Landscape Architecture Is an Afterthought on the Greenway 

After his day-long walk-a-bout, Hume said the RFK Greenway was a “failure of the city and landscape architecture in general.” The idea of the Big Dig was…

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Shifting Focus to Healthy Communities



During a session at the 2013 ASLA Annual Meeting in Boston, the three presidents of the major design organizations — American Society of Landscape Architects (ASLA), American Institute of Architects (AIA), and American Planning Association (APA) — made a united call for greater collaboration on designing healthy communities. Working from the understanding that design can encourage active lifestyles and contribute to community health and quality of life, they also spoke of a need for design professionals to become leaders in the push for healthier, and therefore more sustainable communities.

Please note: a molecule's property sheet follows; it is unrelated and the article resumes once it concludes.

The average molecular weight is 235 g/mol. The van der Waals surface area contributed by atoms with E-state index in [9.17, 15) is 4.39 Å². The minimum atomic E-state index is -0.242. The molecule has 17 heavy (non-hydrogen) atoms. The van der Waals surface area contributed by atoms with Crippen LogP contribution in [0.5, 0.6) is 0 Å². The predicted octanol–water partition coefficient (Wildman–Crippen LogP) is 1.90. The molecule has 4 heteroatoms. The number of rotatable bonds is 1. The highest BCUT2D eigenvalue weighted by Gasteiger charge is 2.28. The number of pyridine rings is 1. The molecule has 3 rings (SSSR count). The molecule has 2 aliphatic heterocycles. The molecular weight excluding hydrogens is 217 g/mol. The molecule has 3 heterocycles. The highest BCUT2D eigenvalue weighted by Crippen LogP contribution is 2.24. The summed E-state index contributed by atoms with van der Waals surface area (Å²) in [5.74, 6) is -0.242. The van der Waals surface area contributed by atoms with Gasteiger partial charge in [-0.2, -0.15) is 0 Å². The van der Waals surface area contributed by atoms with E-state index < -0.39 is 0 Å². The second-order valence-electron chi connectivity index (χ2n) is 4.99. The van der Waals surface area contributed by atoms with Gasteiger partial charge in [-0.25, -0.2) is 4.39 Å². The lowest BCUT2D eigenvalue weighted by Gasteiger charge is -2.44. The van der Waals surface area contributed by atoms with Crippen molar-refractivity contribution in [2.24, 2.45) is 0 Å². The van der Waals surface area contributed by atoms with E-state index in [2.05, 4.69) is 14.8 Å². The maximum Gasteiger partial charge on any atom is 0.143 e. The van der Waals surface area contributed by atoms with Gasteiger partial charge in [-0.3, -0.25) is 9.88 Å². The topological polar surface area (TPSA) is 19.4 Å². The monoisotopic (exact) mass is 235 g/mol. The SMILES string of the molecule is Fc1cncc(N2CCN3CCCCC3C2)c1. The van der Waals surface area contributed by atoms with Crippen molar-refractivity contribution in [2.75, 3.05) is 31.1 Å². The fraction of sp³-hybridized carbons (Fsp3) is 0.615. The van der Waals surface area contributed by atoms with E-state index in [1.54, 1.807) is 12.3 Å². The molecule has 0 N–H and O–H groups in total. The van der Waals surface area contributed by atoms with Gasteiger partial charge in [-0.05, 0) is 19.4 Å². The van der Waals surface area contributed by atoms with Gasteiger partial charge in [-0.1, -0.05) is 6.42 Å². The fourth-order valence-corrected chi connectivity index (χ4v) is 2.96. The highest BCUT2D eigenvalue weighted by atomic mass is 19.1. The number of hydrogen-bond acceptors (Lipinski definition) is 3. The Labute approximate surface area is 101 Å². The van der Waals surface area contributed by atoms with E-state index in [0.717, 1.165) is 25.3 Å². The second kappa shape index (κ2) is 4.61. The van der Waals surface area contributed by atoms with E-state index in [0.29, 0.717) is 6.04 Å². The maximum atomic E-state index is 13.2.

Mickey Jacob, president of the AIA, called our time the “collaboration age,” stating it’s critical that all landscape architects, architects, and planners to adapt to change by working together with an eye on advocacy.

Jacob reminded all design professionals that every time they speak about design, whether with a client or at the neighborhood little league game, they are engaging in advocacy and…

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Beauty and Sustainability